Deep dive on the “cert-referral” process (aka how the City matches candidates to positions)

Improve hiring for San Francisco
4 min readJun 24, 2019

The “certification” (or “cert”) and “referral” processes are very unique to government hiring and a key component of what the City and County of San Francisco hopes to automate in the future. We know that to understand the intricacies of this process takes time and experience. Although we have documented the processes in detail in our RFP (Section 11. Background on Unique Government Hiring Processes), we thought it might also be helpful to explain this with some drawings.

First, let’s start with some terms:

Now let’s say two departments got approval for some clerk positions at the beginning of the fiscal year. Six months into the year, they now need to make hires to fill some of those positions:

Meanwhile a group of candidates have gone through a hiring process (Yes! CCSF will often kick off hiring processes — namely by carrying out exams — before knowing all the positions they will need to fill from that candidate pool):

Those candidates get placed on an eligible list (a list of candidates who met a certain threshold during the examination process and who are ranked based on their performance):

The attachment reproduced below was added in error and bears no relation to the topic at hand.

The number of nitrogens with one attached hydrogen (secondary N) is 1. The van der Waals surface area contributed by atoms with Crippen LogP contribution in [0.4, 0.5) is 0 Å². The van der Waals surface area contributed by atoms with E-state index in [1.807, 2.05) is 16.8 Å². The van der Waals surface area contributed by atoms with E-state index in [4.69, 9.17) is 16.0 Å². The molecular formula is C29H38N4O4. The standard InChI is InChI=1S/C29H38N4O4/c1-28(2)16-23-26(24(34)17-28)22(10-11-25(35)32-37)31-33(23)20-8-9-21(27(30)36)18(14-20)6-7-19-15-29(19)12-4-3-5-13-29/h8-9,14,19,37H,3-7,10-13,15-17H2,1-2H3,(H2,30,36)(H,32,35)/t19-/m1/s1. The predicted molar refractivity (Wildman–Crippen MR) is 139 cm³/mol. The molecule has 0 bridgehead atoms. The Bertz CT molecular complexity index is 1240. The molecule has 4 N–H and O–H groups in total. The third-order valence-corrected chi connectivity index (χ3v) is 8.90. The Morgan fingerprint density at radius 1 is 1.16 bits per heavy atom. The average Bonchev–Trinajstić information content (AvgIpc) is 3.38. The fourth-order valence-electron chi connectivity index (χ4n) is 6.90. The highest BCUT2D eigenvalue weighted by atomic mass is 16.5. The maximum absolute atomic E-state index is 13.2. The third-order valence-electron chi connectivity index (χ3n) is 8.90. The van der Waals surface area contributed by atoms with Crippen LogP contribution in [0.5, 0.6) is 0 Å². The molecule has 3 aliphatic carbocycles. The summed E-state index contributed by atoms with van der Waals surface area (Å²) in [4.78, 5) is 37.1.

Now that we have some vacant positions and some eligible candidates (in rank order) we can tie the positions to the eligible list:

With those two pieces together, we can apply the cert rule to determine which candidates are reachable/alternates. Let’s say in this case, the rule is a rule of 5. The formula is (# of positions + cert rule) -1.

( 3 + 5 ) -1= 7

Reachable candidates are sent to Departments A and B to consider, while alternates are not. Here’s the tricky part: over time the line separating reachables and alternates might shift as candidates opt out of further opportunities at CCSF, positions get removed, or positions get added.

Additionally, it is possible for there to be multiple candidates in the same rank if they obtained the same score on the exam:

Here’s an example of when that line would move:

Let’s say a position suddenly is no longer vacant. There could be various reasons for this; for example due to budgetary constraints the position is removed. So now we only have two vacant positions:

Our certification rule formula becomes: (2 + 5) -1 = 6

Now let’s say two candidates are no longer interested in working at the City and County of San Francisco. Because these candidates were the only individuals in their rank (no one else received the same exam score as them), the following two ranks are made available so that departments still have the appropriate number of ranks to consider:

Changes like these can occur every day — often times multiple times a day for lists that contain up to 1,000 candidates with numerous vacant positions across multiple departments. With so many moving pieces, we are confident that a solution where we can see a real-time snapshot of positions/candidates will allow us to more effectively and efficiently hire.

The City and County of San Francisco is currently looking for vendors to partner with to improve the government hiring process and, over time, automate parts of the hiring process. To learn more visit the Hiring Modernization Project site:



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